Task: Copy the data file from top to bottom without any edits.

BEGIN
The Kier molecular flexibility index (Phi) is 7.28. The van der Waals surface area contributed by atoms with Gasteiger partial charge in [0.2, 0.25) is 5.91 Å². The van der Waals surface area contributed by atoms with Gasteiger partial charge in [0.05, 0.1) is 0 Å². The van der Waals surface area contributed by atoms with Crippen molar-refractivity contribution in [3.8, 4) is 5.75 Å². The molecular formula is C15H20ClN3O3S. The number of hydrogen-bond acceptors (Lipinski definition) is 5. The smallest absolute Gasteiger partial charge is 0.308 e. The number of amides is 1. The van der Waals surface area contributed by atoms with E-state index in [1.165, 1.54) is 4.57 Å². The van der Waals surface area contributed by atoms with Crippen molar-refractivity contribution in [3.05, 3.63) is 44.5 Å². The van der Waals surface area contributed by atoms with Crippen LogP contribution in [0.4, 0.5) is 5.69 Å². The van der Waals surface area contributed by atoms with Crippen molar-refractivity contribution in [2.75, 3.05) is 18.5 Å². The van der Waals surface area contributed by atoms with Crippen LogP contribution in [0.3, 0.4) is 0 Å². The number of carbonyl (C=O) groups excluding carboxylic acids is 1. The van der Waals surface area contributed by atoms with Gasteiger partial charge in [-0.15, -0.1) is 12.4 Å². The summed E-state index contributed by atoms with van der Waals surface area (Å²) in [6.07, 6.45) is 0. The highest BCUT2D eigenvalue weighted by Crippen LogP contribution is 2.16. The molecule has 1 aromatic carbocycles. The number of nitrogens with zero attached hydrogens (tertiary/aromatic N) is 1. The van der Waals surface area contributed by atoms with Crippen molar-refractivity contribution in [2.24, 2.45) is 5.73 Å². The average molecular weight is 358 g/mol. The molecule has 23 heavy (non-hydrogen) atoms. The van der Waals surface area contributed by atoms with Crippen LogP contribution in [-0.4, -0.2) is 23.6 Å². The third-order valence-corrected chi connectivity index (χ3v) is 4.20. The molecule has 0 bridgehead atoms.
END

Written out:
The Kier molecular flexibility index (Phi) is 7.28. The van der Waals surface area contributed by atoms with Gasteiger partial charge in [0.2, 0.25) is 5.91 Å². The van der Waals surface area contributed by atoms with Gasteiger partial charge in [0.05, 0.1) is 0 Å². The van der Waals surface area contributed by atoms with Crippen molar-refractivity contribution in [3.8, 4) is 5.75 Å². The molecular formula is C15H20ClN3O3S. The number of hydrogen-bond acceptors (Lipinski definition) is 5. The smallest absolute Gasteiger partial charge is 0.308 e. The number of amides is 1. The van der Waals surface area contributed by atoms with E-state index in [1.165, 1.54) is 4.57 Å². The van der Waals surface area contributed by atoms with Crippen molar-refractivity contribution in [3.05, 3.63) is 44.5 Å². The van der Waals surface area contributed by atoms with Crippen LogP contribution in [0.4, 0.5) is 5.69 Å². The van der Waals surface area contributed by atoms with Crippen molar-refractivity contribution in [2.75, 3.05) is 18.5 Å². The van der Waals surface area contributed by atoms with Crippen LogP contribution in [0.3, 0.4) is 0 Å². The number of carbonyl (C=O) groups excluding carboxylic acids is 1. The van der Waals surface area contributed by atoms with Gasteiger partial charge in [-0.15, -0.1) is 12.4 Å². The summed E-state index contributed by atoms with van der Waals surface area (Å²) in [6.07, 6.45) is 0. The highest BCUT2D eigenvalue weighted by Crippen LogP contribution is 2.16. The molecule has 1 aromatic carbocycles. The number of nitrogens with zero attached hydrogens (tertiary/aromatic N) is 1. The van der Waals surface area contributed by atoms with Crippen molar-refractivity contribution in [2.24, 2.45) is 5.73 Å². The average molecular weight is 358 g/mol. The molecule has 23 heavy (non-hydrogen) atoms. The van der Waals surface area contributed by atoms with Crippen LogP contribution in [-0.4, -0.2) is 23.6 Å². The third-order valence-corrected chi connectivity index (χ3v) is 4.20. The molecule has 0 bridgehead atoms.